Most podcasts, if not all, start out in a niche. Some might grow beyond that, converting new people to their subject, and others will remain in their little nook, serving listeners who already inhabited that space. Either way, podcasts gather communities about them — big and small — as listeners come together around the show to discuss the contents and other relevant media/information.
The actual platform this community occupies varies from show to show: The Receipts does great things with a Twitter hashtag, You Must Remember This has its own forum (old school, I love it), and In the Dark has a Facebook group you must pay to join. The technology seems to matter less than the fact that people really want to turn up and talk about what they’re listening to.
Listeners’ fervour for this kind of discussion can come as a bit of a surprise to podcasters, who might previously have thought that their main task was to cut tape and produce a show, not become a full time community moderator. As anyone who works in audience development or management for a big website, say, or a social network will tell you — this stuff is much harder than it looks.
Once your community grows to include thousands of people who post a lot, it can become more than a full time job to make sure that guidelines are adhered to and offensive posts are removed in a timely way. What was once a brilliant addition to your podcast can become a burden, and even a PR disaster.
I watched with interest this week as the latter unfolded around the My Favorite Murder podcast’s Facebook page (which has been liked by over 230,000 people). There’s a good explanation of what went wrong here; essentially it seems that a controversy blew up around an insensitive and appropriative piece of merchandise, which the hosts didn’t then pull from sale immediately, and then the anger spilled out onto moderating policies and alleged racists posts being allowed to appear on the page. The creators suspended the page for a while, but at the time of writing it’s back up.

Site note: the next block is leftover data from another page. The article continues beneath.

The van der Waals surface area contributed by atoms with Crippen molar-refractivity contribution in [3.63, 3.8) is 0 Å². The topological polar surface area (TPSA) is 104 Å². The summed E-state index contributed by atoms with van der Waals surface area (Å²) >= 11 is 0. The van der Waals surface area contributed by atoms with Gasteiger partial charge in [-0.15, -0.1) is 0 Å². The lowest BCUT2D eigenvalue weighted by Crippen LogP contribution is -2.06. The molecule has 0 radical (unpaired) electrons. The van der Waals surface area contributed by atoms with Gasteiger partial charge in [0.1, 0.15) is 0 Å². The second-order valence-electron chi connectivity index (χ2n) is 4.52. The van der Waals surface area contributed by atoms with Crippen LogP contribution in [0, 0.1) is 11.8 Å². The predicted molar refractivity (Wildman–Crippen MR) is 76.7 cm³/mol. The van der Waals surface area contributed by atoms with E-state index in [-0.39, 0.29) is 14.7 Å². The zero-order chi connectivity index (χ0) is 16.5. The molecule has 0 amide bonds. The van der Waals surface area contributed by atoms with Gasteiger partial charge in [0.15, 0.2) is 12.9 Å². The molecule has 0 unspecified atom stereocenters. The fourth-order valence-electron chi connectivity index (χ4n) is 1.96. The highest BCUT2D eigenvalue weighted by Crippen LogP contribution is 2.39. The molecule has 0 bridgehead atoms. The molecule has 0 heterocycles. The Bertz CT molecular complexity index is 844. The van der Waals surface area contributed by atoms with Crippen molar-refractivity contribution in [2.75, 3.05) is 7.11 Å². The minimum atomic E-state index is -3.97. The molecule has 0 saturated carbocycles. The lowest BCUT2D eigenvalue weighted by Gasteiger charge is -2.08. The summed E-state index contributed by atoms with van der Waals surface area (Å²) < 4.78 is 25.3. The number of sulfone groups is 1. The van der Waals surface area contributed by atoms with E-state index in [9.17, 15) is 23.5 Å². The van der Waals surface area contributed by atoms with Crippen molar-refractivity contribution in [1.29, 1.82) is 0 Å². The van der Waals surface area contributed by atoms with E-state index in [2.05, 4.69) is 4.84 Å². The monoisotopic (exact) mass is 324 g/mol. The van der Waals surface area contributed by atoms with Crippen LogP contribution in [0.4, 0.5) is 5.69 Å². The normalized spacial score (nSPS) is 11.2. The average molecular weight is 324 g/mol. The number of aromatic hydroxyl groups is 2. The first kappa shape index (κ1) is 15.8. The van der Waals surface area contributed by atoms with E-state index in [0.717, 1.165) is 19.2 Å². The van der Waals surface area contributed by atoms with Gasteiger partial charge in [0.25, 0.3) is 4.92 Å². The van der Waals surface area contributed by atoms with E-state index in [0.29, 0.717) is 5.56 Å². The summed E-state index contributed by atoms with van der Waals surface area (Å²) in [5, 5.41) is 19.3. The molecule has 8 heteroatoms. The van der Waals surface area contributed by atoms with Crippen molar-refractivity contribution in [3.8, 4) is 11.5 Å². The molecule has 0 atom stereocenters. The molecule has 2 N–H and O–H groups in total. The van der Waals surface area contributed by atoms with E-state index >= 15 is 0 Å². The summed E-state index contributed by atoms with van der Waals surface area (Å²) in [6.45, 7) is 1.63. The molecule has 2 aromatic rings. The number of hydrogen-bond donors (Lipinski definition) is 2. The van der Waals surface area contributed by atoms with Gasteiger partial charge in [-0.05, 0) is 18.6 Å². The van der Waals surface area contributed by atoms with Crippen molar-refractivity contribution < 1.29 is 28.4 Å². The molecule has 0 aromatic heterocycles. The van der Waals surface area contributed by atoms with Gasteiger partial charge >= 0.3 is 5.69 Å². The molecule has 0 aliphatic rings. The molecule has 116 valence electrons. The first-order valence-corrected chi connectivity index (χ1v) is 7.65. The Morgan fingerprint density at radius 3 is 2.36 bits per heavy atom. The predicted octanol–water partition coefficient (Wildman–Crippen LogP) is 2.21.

I haven’t spoken to anyone directly involved in this particular incident, so I can’t comment on the precise facts and implications thereof. However, this case is interesting to me as an archetypal example of an online community outgrowing its source material, and indeed its creators’ capacity to steer it.
My Favorite Murder is a tremendously successful podcast, and having scrolled through some of the comments on the Facebook page there are plenty complaining about things other than the two issues I’ve mentioned above. There are too many ads; the show isn’t just about murders any more; the episodes aren’t as long as they used to be. There’s an atmosphere of dissatisfaction in some parts of the group, which I’m sure wasn’t what its creators wanted when they began. But sometimes things outgrow our original intentions, and there comes a point where a community has to evolve and add the resources for its safe management, or it has to close down.
Navigating these growing pains is really difficult, especially when you might not have the resources to police or moderate the community full time. Nobody gets into podcasting because they want to try and run an online community — but since this particular show’s creators have just announced the launch of a whole podcast network, it seems that they have bigger plans for expansion that are going to require them to get their affairs in order, sharpish.
(If you’re interested in this topic, this episode of Gimlet’s Reply All tells the story of a Facebook group that got out of control, albeit in a far more lighthearted way. )